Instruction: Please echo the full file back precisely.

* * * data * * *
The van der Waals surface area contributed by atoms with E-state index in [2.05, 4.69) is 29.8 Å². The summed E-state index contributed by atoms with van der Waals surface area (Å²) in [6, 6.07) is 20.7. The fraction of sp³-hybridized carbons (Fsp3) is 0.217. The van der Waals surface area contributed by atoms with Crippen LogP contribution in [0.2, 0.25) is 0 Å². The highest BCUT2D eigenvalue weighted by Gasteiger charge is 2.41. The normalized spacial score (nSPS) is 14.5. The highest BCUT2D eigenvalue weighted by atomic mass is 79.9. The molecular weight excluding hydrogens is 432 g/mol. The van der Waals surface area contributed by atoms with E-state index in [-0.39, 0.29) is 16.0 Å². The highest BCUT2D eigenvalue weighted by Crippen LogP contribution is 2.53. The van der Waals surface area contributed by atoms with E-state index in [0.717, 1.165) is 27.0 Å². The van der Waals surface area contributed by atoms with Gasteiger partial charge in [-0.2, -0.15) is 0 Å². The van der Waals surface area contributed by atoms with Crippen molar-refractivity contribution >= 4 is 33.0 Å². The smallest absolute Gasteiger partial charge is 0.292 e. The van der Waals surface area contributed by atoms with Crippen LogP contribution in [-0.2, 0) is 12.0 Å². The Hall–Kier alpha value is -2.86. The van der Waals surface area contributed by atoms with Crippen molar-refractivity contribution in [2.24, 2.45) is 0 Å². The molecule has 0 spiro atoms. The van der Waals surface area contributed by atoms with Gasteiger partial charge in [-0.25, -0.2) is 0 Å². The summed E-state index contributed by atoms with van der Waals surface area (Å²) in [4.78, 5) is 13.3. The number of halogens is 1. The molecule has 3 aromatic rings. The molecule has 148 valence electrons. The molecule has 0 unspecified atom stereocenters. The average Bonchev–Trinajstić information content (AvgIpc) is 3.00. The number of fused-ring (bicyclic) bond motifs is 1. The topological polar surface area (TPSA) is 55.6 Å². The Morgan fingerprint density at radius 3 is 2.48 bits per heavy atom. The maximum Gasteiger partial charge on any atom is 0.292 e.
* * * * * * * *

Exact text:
The van der Waals surface area contributed by atoms with E-state index in [2.05, 4.69) is 29.8 Å². The summed E-state index contributed by atoms with van der Waals surface area (Å²) in [6, 6.07) is 20.7. The fraction of sp³-hybridized carbons (Fsp3) is 0.217. The van der Waals surface area contributed by atoms with Crippen LogP contribution in [0.2, 0.25) is 0 Å². The highest BCUT2D eigenvalue weighted by Gasteiger charge is 2.41. The normalized spacial score (nSPS) is 14.5. The highest BCUT2D eigenvalue weighted by atomic mass is 79.9. The molecular weight excluding hydrogens is 432 g/mol. The van der Waals surface area contributed by atoms with E-state index in [-0.39, 0.29) is 16.0 Å². The highest BCUT2D eigenvalue weighted by Crippen LogP contribution is 2.53. The van der Waals surface area contributed by atoms with E-state index in [0.717, 1.165) is 27.0 Å². The van der Waals surface area contributed by atoms with Gasteiger partial charge in [-0.2, -0.15) is 0 Å². The van der Waals surface area contributed by atoms with Crippen molar-refractivity contribution >= 4 is 33.0 Å². The smallest absolute Gasteiger partial charge is 0.292 e. The van der Waals surface area contributed by atoms with Crippen LogP contribution in [-0.2, 0) is 12.0 Å². The Hall–Kier alpha value is -2.86. The van der Waals surface area contributed by atoms with Crippen molar-refractivity contribution in [2.24, 2.45) is 0 Å². The molecule has 0 spiro atoms. The van der Waals surface area contributed by atoms with Gasteiger partial charge in [-0.25, -0.2) is 0 Å². The summed E-state index contributed by atoms with van der Waals surface area (Å²) in [4.78, 5) is 13.3. The number of halogens is 1. The molecule has 3 aromatic rings. The molecule has 148 valence electrons. The molecule has 0 unspecified atom stereocenters. The average Bonchev–Trinajstić information content (AvgIpc) is 3.00. The number of fused-ring (bicyclic) bond motifs is 1. The topological polar surface area (TPSA) is 55.6 Å². The Morgan fingerprint density at radius 3 is 2.48 bits per heavy atom. The maximum Gasteiger partial charge on any atom is 0.292 e.